Progress Bar

When executing longer-running commands, it may be helpful to show progress information, which updates as your command runs:


To display progress details, use the progress_bar() method (which returns a ProgressBar instance), pass it a total number of units, and advance the progress as the command executes:

def handle(self):
    # Create a new progress bar (50 units)
    progress = self.progress_bar(50)

    # Start and displays the progress bar
    for _ in range(50):
        # ... do some work

        # Advance the progress bar 1 unit

        # You can also advance the progress bar by more than 1 unit
        # progress.advance(3)

    # Ensure that the progress bar is at 100%

Instead of advancing the bar by a number of steps (with the advance() method), you can also set the current progress by calling the set_progress() method.


If your platform doesn’t support ANSI codes, updates to the progress bar are added as new lines. To prevent the output from being flooded, adjust the set_redraw_frequency() accordingly. By default, when using a max, the redraw frequency is set to 10% of your max.

If you don’t know the number of steps in advance, just omit the steps argument when using the progress_bar method:

progress = self.progress_bar()

The progress will then be displayed as a throbber:

# no max steps (displays it like a throbber)
   0 [>---------------------------]
   5 [----->----------------------]
   5 [============================]

# max steps defined
 0/3 [>---------------------------]   0%
 1/3 [=========>------------------]  33%
 3/3 [============================] 100%

Whenever your task is finished, don’t forget to call finish() to ensure that the progress bar display is refreshed with a 100% completion.


If you want to output something while the progress bar is running, call clear() first. After you’re done, call display() to show the progress bar again.

Customizing the Progress Bar

Built-in Formats

By default, the information rendered on a progress bar depends on the current level of verbosity of the IO instance:

# clikit.VERBOSITY_NORMAL (CLI with no verbosity flag)
 0/3 [>---------------------------]   0%
 1/3 [=========>------------------]  33%
 3/3 [============================] 100%

 0/3 [>---------------------------]   0%  1 sec
 1/3 [=========>------------------]  33%  1 sec
 3/3 [============================] 100%  1 sec

 0/3 [>---------------------------]   0%  1 sec
 1/3 [=========>------------------]  33%  1 sec
 3/3 [============================] 100%  1 sec

# clikit.VERBOSITY_DEBUG (-vvv)
 0/3 [>---------------------------]   0%  1 sec/1 sec  1.0 MB
 1/3 [=========>------------------]  33%  1 sec/1 sec  1.0 MB
 3/3 [============================] 100%  1 sec/1 sec  1.0 MB


If you call a command with the quiet flag (-q), the progress bar won’t be displayed.

Instead of relying on the verbosity mode of the current command, you can also force a format via set_format():


The built-in formats are the following:

  • normal
  • verbose
  • very_verbose
  • debug

If you don’t set the number of steps for your progress bar, use the _nomax variants:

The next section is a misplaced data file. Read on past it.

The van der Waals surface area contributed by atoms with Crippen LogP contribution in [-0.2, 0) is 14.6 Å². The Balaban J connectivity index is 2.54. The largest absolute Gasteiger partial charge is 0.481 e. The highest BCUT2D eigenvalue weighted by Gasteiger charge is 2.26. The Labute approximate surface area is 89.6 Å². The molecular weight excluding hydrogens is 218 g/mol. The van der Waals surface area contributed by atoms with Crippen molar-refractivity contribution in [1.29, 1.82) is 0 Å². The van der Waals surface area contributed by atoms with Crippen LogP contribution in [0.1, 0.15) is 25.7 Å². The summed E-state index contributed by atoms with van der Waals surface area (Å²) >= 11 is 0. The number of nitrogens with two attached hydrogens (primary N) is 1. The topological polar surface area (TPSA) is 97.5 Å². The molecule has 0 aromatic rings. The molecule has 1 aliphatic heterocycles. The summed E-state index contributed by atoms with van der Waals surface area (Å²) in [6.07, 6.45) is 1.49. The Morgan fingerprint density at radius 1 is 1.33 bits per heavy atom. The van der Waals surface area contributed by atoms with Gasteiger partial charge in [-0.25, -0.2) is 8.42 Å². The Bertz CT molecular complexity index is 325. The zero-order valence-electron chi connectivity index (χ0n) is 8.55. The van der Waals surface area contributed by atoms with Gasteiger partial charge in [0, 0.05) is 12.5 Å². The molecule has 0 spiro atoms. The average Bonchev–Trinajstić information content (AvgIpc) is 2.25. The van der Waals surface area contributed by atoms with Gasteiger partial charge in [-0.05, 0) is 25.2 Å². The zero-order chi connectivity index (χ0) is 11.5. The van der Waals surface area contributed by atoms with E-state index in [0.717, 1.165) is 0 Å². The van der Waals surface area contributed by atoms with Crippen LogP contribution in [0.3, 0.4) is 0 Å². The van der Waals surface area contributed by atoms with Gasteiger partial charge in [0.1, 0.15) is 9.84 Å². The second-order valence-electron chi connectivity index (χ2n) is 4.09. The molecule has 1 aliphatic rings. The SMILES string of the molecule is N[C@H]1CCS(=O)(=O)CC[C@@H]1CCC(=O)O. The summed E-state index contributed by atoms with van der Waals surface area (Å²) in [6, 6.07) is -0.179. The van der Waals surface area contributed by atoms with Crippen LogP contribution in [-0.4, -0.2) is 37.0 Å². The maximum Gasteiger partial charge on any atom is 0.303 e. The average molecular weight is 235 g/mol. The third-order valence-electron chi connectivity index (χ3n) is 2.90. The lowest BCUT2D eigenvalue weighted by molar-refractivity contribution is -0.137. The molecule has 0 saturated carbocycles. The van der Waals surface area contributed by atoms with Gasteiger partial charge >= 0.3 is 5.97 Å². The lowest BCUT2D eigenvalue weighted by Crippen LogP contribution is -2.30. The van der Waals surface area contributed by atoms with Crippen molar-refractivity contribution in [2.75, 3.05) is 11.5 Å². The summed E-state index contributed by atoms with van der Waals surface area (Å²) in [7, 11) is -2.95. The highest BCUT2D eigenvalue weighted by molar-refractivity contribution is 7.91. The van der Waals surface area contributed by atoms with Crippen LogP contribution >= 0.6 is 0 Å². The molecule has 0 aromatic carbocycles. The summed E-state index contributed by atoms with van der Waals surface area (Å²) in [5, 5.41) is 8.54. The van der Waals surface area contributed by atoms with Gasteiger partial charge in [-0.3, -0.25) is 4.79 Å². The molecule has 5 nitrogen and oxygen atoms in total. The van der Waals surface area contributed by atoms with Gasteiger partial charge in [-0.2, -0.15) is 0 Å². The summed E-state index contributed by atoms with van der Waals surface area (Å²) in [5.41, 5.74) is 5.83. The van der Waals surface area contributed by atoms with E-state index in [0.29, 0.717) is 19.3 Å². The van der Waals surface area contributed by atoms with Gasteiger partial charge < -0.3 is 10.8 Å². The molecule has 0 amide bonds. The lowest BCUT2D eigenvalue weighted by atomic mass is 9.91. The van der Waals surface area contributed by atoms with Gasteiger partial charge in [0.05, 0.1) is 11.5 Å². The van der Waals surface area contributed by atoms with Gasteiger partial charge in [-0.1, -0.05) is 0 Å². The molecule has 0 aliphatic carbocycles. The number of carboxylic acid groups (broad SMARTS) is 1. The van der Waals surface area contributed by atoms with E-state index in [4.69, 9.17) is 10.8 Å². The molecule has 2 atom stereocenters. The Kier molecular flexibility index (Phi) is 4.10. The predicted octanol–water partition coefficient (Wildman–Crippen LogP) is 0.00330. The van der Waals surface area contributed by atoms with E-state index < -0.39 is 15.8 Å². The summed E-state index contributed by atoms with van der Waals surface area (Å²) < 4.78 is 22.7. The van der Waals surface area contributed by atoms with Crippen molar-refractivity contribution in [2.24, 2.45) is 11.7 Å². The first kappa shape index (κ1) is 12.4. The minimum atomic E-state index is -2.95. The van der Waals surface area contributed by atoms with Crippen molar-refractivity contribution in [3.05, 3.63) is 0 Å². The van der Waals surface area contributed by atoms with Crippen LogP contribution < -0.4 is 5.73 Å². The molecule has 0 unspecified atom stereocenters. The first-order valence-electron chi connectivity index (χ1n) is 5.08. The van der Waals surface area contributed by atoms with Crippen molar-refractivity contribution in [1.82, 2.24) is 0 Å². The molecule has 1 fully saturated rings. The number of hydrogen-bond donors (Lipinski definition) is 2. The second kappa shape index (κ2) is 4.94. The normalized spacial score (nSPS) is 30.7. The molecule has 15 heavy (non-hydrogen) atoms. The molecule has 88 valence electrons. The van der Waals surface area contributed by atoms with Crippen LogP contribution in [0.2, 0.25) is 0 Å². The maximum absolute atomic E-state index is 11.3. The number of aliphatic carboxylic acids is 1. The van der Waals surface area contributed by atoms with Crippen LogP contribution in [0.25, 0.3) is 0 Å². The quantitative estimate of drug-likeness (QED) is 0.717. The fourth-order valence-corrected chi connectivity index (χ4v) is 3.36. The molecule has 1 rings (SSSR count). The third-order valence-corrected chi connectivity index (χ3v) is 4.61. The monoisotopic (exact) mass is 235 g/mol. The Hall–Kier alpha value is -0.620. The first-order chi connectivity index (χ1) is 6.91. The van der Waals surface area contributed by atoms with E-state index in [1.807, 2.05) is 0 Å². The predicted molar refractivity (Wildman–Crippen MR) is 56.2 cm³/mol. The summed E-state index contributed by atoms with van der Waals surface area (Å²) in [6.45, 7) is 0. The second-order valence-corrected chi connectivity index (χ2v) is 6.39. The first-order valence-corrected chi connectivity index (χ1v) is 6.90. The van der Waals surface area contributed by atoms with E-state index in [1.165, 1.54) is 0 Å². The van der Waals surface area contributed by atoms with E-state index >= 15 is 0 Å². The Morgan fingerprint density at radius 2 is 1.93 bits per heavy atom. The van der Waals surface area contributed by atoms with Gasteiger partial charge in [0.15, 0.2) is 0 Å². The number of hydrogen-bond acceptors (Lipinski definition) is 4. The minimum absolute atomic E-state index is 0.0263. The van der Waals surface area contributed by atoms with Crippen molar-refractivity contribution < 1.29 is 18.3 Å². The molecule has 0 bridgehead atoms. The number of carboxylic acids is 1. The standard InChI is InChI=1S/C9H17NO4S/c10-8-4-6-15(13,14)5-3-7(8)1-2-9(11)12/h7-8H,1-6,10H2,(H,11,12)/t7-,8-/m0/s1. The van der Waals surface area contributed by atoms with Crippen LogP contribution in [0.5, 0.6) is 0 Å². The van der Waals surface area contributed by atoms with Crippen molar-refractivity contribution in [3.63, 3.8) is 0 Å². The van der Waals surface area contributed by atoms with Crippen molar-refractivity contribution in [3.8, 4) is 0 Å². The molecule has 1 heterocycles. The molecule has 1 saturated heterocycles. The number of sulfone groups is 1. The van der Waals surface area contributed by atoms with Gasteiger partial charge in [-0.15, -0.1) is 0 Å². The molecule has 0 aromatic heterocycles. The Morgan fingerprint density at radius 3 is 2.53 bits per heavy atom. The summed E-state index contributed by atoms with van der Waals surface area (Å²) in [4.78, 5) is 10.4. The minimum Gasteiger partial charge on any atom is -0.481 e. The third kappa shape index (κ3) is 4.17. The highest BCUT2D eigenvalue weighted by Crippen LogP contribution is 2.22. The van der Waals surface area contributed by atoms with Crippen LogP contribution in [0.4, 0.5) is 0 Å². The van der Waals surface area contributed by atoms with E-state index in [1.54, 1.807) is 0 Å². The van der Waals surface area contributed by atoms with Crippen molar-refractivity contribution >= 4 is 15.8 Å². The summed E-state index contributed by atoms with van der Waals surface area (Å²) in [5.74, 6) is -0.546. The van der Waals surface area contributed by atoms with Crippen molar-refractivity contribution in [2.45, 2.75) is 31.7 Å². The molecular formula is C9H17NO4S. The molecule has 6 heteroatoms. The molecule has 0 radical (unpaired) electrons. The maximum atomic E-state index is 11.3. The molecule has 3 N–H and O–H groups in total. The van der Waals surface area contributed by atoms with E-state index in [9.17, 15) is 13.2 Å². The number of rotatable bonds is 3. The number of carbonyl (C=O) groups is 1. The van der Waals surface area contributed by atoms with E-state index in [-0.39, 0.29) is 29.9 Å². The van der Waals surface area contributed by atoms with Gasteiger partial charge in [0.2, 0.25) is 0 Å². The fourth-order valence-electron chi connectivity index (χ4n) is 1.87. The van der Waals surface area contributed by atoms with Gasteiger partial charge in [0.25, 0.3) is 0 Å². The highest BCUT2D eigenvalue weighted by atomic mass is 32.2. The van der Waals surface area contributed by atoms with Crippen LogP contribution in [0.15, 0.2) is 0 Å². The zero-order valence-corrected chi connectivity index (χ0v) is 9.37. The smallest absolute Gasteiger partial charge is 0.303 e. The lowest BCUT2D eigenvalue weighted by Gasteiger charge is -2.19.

• normal_nomax
  • verbose_nomax
  • very_verbose_nomax
  • debug_nomax

Custom Formats

Instead of using the built-in formats, you can also set your own:


This sets the format to only display the progress bar itself:


A progress bar format is a string that contains specific placeholders (a name enclosed with the % character); the placeholders are replaced based on the current progress of the bar. Here is a list of the built-in placeholders:

  • current: The current step
  • max: The maximum number of steps (or 0 if no max is defined)
  • bar: The bar itself
  • percent: The percentage of completion (not available if no max is defined)
  • elapsed: The time elapsed since the start of the progress bar
  • remaining: The remaining time to complete the task (not available if no max is defined)
  • estimated: The estimated time to complete the task (not available if no max is defined)
  • memory: The current memory usage
  • message: The current message attached to the progress bar

For instance, here is how you could set the format to be the same as the debug one:

progress.set_format(' %current%/%max% [%bar%] %percent:3s%% %elapsed:6s%/%estimated:-6s% %memory:6s%')

Notice the :6s part added to some placeholders? That’s how you can tweak the appearance of the bar (formatting and alignment). The part after the colon (:) is used to set the format of the string.

The message placeholder is a bit special as you must set the value yourself:

progress.set_message('Task starts')

progress.set_message('Task in progress...')

# ...

progress.set_message('Task is finished')

Bar Settings

Amongst the placeholders, bar is a bit special as all the characters used to display it can be customized:

# the finished part of the bar

# the unfinished part of the bar
progress.set_empty_bar_character(' ')

# the progress character

# the bar width


For performance reasons, be careful if you set the total number of steps to a high number. For example, if you’re iterating over a large number of items, consider setting the redraw frequency to a higher value by calling ProgressHelper.set_redraw_frequency(), so it updates on only some iterations:


# update every 100 iterations

for _ in range(50000)
    # ... do some work